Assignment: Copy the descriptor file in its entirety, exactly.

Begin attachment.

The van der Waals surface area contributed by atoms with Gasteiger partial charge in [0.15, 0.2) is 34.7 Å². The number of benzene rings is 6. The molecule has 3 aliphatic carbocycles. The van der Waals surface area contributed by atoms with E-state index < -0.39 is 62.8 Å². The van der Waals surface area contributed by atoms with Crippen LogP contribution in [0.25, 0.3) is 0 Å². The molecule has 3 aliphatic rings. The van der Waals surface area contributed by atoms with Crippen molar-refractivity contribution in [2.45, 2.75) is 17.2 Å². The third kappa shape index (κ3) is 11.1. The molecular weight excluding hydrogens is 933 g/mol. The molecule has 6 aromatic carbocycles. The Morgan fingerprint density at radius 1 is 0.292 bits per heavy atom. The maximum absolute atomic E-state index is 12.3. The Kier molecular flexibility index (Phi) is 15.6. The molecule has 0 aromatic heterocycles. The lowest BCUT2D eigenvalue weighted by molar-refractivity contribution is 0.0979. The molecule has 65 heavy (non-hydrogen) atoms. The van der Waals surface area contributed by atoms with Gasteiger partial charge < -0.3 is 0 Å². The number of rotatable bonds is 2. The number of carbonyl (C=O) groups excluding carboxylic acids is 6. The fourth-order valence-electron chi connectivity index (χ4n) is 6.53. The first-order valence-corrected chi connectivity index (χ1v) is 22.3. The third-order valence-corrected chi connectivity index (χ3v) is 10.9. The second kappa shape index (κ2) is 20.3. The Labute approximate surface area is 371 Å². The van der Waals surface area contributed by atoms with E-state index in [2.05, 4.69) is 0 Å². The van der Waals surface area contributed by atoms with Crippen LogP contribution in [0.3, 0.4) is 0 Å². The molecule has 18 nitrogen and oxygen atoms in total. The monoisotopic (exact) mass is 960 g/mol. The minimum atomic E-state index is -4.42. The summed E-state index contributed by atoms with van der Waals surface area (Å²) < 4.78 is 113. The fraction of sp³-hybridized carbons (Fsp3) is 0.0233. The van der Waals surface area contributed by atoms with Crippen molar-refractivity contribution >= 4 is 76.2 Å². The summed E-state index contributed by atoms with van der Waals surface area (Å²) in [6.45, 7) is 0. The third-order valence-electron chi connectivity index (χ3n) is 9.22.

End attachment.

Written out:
The van der Waals surface area contributed by atoms with Gasteiger partial charge in [0.15, 0.2) is 34.7 Å². The number of benzene rings is 6. The molecule has 3 aliphatic carbocycles. The van der Waals surface area contributed by atoms with E-state index < -0.39 is 62.8 Å². The van der Waals surface area contributed by atoms with Crippen LogP contribution in [0.25, 0.3) is 0 Å². The molecule has 3 aliphatic rings. The van der Waals surface area contributed by atoms with Crippen molar-refractivity contribution in [2.45, 2.75) is 17.2 Å². The third kappa shape index (κ3) is 11.1. The molecular weight excluding hydrogens is 933 g/mol. The molecule has 6 aromatic carbocycles. The Morgan fingerprint density at radius 1 is 0.292 bits per heavy atom. The maximum absolute atomic E-state index is 12.3. The Kier molecular flexibility index (Phi) is 15.6. The molecule has 0 aromatic heterocycles. The lowest BCUT2D eigenvalue weighted by molar-refractivity contribution is 0.0979. The molecule has 65 heavy (non-hydrogen) atoms. The van der Waals surface area contributed by atoms with Gasteiger partial charge < -0.3 is 0 Å². The number of rotatable bonds is 2. The number of carbonyl (C=O) groups excluding carboxylic acids is 6. The fourth-order valence-electron chi connectivity index (χ4n) is 6.53. The first-order valence-corrected chi connectivity index (χ1v) is 22.3. The third-order valence-corrected chi connectivity index (χ3v) is 10.9. The second kappa shape index (κ2) is 20.3. The Labute approximate surface area is 371 Å². The van der Waals surface area contributed by atoms with E-state index in [2.05, 4.69) is 0 Å². The van der Waals surface area contributed by atoms with Crippen LogP contribution in [0.3, 0.4) is 0 Å². The molecule has 18 nitrogen and oxygen atoms in total. The monoisotopic (exact) mass is 960 g/mol. The minimum atomic E-state index is -4.42. The summed E-state index contributed by atoms with van der Waals surface area (Å²) < 4.78 is 113. The fraction of sp³-hybridized carbons (Fsp3) is 0.0233. The van der Waals surface area contributed by atoms with Crippen molar-refractivity contribution >= 4 is 76.2 Å². The summed E-state index contributed by atoms with van der Waals surface area (Å²) in [6.45, 7) is 0. The third-order valence-electron chi connectivity index (χ3n) is 9.22.